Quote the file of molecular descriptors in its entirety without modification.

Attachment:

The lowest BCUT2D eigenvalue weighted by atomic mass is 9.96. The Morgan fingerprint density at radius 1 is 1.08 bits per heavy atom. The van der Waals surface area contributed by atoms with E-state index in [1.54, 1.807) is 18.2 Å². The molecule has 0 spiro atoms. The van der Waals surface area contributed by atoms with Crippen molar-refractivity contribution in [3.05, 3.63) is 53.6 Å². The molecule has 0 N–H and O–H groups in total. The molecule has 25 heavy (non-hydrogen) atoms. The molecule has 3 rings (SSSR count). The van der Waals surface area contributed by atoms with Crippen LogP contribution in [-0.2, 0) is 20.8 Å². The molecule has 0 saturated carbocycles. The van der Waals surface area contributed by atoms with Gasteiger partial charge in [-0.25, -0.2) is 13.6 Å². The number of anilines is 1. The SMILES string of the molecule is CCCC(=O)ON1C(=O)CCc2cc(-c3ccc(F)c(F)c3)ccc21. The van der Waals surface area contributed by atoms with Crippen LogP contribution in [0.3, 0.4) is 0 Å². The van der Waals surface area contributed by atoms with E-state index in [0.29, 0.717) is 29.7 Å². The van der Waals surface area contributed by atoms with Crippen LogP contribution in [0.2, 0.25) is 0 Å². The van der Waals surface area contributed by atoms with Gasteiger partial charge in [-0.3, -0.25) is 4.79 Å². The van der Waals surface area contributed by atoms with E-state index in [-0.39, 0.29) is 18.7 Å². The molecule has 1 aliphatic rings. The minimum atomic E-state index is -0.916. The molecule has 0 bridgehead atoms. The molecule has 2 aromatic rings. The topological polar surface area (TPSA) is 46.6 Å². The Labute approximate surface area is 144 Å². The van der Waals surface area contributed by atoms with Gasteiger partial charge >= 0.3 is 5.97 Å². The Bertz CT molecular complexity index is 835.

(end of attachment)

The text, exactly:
The lowest BCUT2D eigenvalue weighted by atomic mass is 9.96. The Morgan fingerprint density at radius 1 is 1.08 bits per heavy atom. The van der Waals surface area contributed by atoms with E-state index in [1.54, 1.807) is 18.2 Å². The molecule has 0 spiro atoms. The van der Waals surface area contributed by atoms with Crippen molar-refractivity contribution in [3.05, 3.63) is 53.6 Å². The molecule has 0 N–H and O–H groups in total. The molecule has 25 heavy (non-hydrogen) atoms. The molecule has 3 rings (SSSR count). The van der Waals surface area contributed by atoms with Crippen LogP contribution in [-0.2, 0) is 20.8 Å². The molecule has 0 saturated carbocycles. The van der Waals surface area contributed by atoms with Gasteiger partial charge in [-0.25, -0.2) is 13.6 Å². The number of anilines is 1. The SMILES string of the molecule is CCCC(=O)ON1C(=O)CCc2cc(-c3ccc(F)c(F)c3)ccc21. The van der Waals surface area contributed by atoms with Crippen LogP contribution in [0.3, 0.4) is 0 Å². The van der Waals surface area contributed by atoms with E-state index in [0.29, 0.717) is 29.7 Å². The van der Waals surface area contributed by atoms with Crippen LogP contribution in [0.2, 0.25) is 0 Å². The van der Waals surface area contributed by atoms with Gasteiger partial charge in [-0.3, -0.25) is 4.79 Å². The van der Waals surface area contributed by atoms with E-state index in [-0.39, 0.29) is 18.7 Å². The molecule has 1 aliphatic rings. The minimum atomic E-state index is -0.916. The molecule has 0 bridgehead atoms. The molecule has 2 aromatic rings. The topological polar surface area (TPSA) is 46.6 Å². The Labute approximate surface area is 144 Å². The van der Waals surface area contributed by atoms with Gasteiger partial charge >= 0.3 is 5.97 Å². The Bertz CT molecular complexity index is 835.